When it comes to choosing possible destinations for our travels a tendency seems to exist that always favors the new, the yet to be explored, the unknown. What has been visited and seen has lost attraction and charm. Five nations surround New Zealand like the fingers of a hand outstretched across the vast waters of the South Western Pacific. Each offers a peculiar set of attractions worthwhile to be visited and a specific cultural mélange to be studied. All of them are close enough to make a return trip down South possible once the seasons again have changed for the better. Over to the West behind the setting sun the continent-sized landmass of Australia promises a complicated bureaucracy with endless and costly paperwork, and mining really isn’t my favorite pastime. I’d love to have a chat with a real kangaroo or go swim with a croc, but there’s definitely not enough charm over there to pull me in. To the Northeast, where you can imagine the pinky and ring fingers of our invented hand dive into the sea just beyond the tropic of Capricorn, lay two island nations we have already visited, the subdued kingdom of Tonga on our way down from our brush with the southern end of the doldrums and tortured Fiji during my jaunt as a temporary bachelor last year. That only leaves the middle and index fingers for this year’s austral winter exploration. For a moment it looked like we might get to see both!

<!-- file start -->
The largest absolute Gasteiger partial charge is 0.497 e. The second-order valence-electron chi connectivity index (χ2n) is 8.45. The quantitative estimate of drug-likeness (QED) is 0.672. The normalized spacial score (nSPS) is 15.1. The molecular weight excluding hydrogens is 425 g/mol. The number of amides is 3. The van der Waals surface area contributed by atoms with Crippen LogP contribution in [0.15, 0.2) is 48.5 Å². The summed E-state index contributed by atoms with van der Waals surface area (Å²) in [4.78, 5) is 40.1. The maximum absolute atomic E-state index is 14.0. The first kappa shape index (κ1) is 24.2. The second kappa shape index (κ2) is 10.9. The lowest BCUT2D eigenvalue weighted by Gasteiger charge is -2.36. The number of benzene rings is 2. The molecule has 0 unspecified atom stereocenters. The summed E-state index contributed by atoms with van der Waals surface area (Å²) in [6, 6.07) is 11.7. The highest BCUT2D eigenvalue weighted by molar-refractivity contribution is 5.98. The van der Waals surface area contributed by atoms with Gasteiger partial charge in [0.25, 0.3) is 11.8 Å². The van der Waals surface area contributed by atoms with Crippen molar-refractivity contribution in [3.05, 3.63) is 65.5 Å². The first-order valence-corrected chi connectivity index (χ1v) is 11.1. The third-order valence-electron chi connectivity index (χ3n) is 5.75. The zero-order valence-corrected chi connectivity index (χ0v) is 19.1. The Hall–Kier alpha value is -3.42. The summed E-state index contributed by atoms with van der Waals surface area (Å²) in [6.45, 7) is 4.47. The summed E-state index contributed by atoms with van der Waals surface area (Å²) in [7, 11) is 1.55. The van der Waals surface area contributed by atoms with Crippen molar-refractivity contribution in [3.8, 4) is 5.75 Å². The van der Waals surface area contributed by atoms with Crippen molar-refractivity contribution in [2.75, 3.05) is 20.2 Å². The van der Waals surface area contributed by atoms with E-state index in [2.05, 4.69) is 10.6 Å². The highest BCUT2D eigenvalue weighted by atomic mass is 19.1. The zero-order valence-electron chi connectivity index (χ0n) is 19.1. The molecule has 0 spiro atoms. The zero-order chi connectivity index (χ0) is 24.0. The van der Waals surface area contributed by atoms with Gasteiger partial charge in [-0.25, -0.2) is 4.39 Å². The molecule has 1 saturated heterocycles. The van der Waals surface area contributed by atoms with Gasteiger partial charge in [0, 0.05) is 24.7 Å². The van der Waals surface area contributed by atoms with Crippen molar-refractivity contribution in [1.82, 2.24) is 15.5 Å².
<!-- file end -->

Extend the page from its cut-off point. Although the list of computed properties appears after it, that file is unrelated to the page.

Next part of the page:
Some time back we had let the dice fall to the middle finger, which runs up the seismic island chain of Vanuatu towards the wild Solomons and even wilder Papua New Guinea. A coin toss is as good as anything substantiated by reason when it comes to making these kinds of decisions. I have long ago learned that there are no good and bad places on planet Earth if one is on a path of learning, and preferring the good over the bad has proven to lead to serious limitations in one’s own personal world views. But once a choice is made there’s a lingering radiation of highly charged flirtations with reconsideration, imagining plenty of things we will miss out because we chose one over the other. Those will eventually ebb out and lose their punch once actual travel has started and the adventure is on, and cause no further disruption. But before they do so, life happens in a limbo of alternate possibilities.